WASHINGTON, May 2, 2011 /PRNewswire-USNewswire/ -- May 3rd marks World Press Freedom Day and the U.S. Agency for International Development (USAID) has been supporting the development of independent media for more than twenty years. A free and independent media has the power to elevate citizen concerns, hold governments accountable, break down stereotypes, give voice to dissenting views, challenge the status quo and speak truth to power. The media is also the means by which citizens can engage in local, regional and global discussions. USAID will continue to support the organizations and journalists who provide citizens with fact-based information that serves the public interest.
"From Tahrir Square to internet cafes across the Mideast, people everywhere are seizing the power of independent media to advance democracy and human rights," said Dr. Rajiv Shah, Administrator for the U.S. Agency for International Development. "As we commemorate World Press Freedom Day, I would like to emphasize our support for the journalists, editors, and media professionals who work tirelessly to safeguard media freedoms, broaden public discourse, and increase transparency and accountability."
USAID support for independent media development began in Europe and Eurasia to counter the dependency of those countries on state-sponsored news and information. Today, USAID invests approximately $500 million annually to support civil society and media projects globally. Our projects support local media outlets, professional training for media workers, legislative and regulatory reform, community-based media development and incorporation of new technologies to increase the flow, exchange and access to information – including citizen-generated news and information. We support this work because we recognize that functioning democracies require open communication between citizens and those elected to govern them.
We support independent media in nearly half of the countries in which we operate. This work remains critically important to all of our development goals and supports our values and belief in the fundamental, universal rights of freedom of speech and freedom of the press.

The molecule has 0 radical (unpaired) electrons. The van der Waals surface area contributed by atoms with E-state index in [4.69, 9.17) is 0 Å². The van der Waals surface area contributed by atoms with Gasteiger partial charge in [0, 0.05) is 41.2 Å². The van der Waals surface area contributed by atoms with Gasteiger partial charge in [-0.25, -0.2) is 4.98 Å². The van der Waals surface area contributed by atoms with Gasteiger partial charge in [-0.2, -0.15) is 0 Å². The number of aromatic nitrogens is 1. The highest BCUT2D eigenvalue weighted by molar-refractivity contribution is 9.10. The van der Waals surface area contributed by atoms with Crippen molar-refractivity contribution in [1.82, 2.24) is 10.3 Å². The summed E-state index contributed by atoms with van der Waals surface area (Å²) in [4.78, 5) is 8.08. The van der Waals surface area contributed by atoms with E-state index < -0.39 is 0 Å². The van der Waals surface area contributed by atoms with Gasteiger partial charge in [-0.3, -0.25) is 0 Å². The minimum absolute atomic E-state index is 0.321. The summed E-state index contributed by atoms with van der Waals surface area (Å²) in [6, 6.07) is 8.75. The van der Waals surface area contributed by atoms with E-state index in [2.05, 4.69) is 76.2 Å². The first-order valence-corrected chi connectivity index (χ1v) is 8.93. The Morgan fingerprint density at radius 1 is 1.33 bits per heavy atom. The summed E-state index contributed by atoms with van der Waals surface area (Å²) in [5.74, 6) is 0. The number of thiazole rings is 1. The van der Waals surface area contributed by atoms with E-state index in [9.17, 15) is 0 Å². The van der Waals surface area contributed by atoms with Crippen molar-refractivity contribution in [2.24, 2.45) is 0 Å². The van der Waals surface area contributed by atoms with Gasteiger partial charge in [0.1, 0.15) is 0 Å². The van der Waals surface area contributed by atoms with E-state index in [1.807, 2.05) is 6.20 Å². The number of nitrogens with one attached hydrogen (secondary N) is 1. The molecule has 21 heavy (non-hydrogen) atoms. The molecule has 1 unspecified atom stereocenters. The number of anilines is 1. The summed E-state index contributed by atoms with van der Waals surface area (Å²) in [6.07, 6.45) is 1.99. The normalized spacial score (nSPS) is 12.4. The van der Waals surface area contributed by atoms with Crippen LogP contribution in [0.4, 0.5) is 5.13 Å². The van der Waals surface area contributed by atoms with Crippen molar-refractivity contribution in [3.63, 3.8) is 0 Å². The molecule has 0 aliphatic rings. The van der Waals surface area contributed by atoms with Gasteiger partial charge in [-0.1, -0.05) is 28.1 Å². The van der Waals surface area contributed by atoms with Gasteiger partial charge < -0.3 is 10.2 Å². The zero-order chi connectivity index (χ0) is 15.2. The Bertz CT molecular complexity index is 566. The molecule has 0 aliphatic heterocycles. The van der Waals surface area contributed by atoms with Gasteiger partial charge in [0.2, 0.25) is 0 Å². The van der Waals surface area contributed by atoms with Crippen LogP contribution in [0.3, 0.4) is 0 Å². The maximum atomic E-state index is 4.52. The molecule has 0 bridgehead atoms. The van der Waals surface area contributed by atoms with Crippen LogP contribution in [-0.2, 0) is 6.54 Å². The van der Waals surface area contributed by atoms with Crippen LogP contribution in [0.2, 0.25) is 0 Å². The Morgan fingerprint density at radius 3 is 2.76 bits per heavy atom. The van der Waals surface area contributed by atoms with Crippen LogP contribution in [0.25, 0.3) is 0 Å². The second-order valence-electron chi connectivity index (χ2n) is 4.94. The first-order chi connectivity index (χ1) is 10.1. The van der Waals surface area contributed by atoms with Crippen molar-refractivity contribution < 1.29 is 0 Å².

Examples of USAID's media development programs include:
In Afghanistan, USAID will be setting up the Mobile Khabar news and information platform, which will collect all of the country's available news and information content and make it available to Afghans via their mobile phones.
Throughout the Balkans, USAID supported the development of a regional network of investigative journalists, allowing for collaboration and joint publication of dozens of influential reports that revealed endemic corruption and illicit activities.
In South Africa, USAID-sponsored trade publications fill a significant economic growth information gap. The newsletter provides the private sector, governments, civil society, and donor organizations with reliable information on trade and competitiveness issues and resources.
In Senegal USAID is funding a project to strengthen the voice of women in the media to develop women's leadership roles at the local level.
In Armenia USAID is supporting a four-year effort to empower citizen production and sharing of news content and to improve media literacy by the public.
USAID support in Egypt provided training and technical assistance on new information communication technologies to independent media institutions. These trainings increased citizen access to information, and increased communication between civil society and media organizations.
On World Press Freedom Day, we stand with journalists all over the world and especially those who are working in conditions of great peril. We remember those who have lost their lives covering stories, and we stand in solidarity with those who work in states where their voices are muffled.